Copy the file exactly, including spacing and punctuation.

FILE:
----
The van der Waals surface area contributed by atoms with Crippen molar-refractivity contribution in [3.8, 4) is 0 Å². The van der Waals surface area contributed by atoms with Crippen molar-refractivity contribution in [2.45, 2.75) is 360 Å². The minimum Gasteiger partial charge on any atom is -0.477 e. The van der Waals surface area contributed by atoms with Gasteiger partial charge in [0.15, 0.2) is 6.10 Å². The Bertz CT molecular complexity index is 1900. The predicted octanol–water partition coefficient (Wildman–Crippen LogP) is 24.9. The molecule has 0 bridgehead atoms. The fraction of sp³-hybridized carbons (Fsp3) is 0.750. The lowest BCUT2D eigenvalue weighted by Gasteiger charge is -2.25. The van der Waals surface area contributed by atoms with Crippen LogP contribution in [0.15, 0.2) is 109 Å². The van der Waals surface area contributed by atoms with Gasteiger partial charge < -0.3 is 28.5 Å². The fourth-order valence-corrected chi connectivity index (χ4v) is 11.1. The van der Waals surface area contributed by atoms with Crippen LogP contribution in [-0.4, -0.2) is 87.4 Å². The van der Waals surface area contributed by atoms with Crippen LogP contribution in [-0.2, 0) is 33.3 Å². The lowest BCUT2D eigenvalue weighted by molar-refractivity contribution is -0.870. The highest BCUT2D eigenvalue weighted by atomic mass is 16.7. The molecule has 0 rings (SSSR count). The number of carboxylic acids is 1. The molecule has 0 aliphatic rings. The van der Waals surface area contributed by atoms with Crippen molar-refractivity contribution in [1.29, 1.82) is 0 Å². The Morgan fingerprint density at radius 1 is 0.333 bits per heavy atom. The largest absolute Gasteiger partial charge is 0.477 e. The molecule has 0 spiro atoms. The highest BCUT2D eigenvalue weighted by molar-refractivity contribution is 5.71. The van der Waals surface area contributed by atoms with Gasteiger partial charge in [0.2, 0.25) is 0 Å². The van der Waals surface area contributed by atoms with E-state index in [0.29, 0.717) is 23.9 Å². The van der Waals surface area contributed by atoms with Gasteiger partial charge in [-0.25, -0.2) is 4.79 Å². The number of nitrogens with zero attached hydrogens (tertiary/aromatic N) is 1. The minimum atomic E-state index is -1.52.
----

The van der Waals surface area contributed by atoms with Crippen molar-refractivity contribution in [3.8, 4) is 0 Å². The van der Waals surface area contributed by atoms with Crippen molar-refractivity contribution in [2.45, 2.75) is 360 Å². The minimum Gasteiger partial charge on any atom is -0.477 e. The van der Waals surface area contributed by atoms with Gasteiger partial charge in [0.15, 0.2) is 6.10 Å². The Bertz CT molecular complexity index is 1900. The predicted octanol–water partition coefficient (Wildman–Crippen LogP) is 24.9. The molecule has 0 bridgehead atoms. The fraction of sp³-hybridized carbons (Fsp3) is 0.750. The lowest BCUT2D eigenvalue weighted by Gasteiger charge is -2.25. The van der Waals surface area contributed by atoms with Crippen LogP contribution in [0.15, 0.2) is 109 Å². The van der Waals surface area contributed by atoms with Gasteiger partial charge < -0.3 is 28.5 Å². The fourth-order valence-corrected chi connectivity index (χ4v) is 11.1. The van der Waals surface area contributed by atoms with Crippen LogP contribution in [-0.4, -0.2) is 87.4 Å². The van der Waals surface area contributed by atoms with Crippen LogP contribution in [-0.2, 0) is 33.3 Å². The lowest BCUT2D eigenvalue weighted by molar-refractivity contribution is -0.870. The highest BCUT2D eigenvalue weighted by atomic mass is 16.7. The molecule has 0 rings (SSSR count). The number of carboxylic acids is 1. The molecule has 0 aliphatic rings. The van der Waals surface area contributed by atoms with Crippen molar-refractivity contribution in [1.29, 1.82) is 0 Å². The Morgan fingerprint density at radius 1 is 0.333 bits per heavy atom. The largest absolute Gasteiger partial charge is 0.477 e. The molecule has 0 spiro atoms. The highest BCUT2D eigenvalue weighted by molar-refractivity contribution is 5.71. The van der Waals surface area contributed by atoms with Gasteiger partial charge in [0.2, 0.25) is 0 Å². The van der Waals surface area contributed by atoms with E-state index in [0.29, 0.717) is 23.9 Å². The van der Waals surface area contributed by atoms with Gasteiger partial charge in [-0.25, -0.2) is 4.79 Å². The number of nitrogens with zero attached hydrogens (tertiary/aromatic N) is 1. The minimum atomic E-state index is -1.52.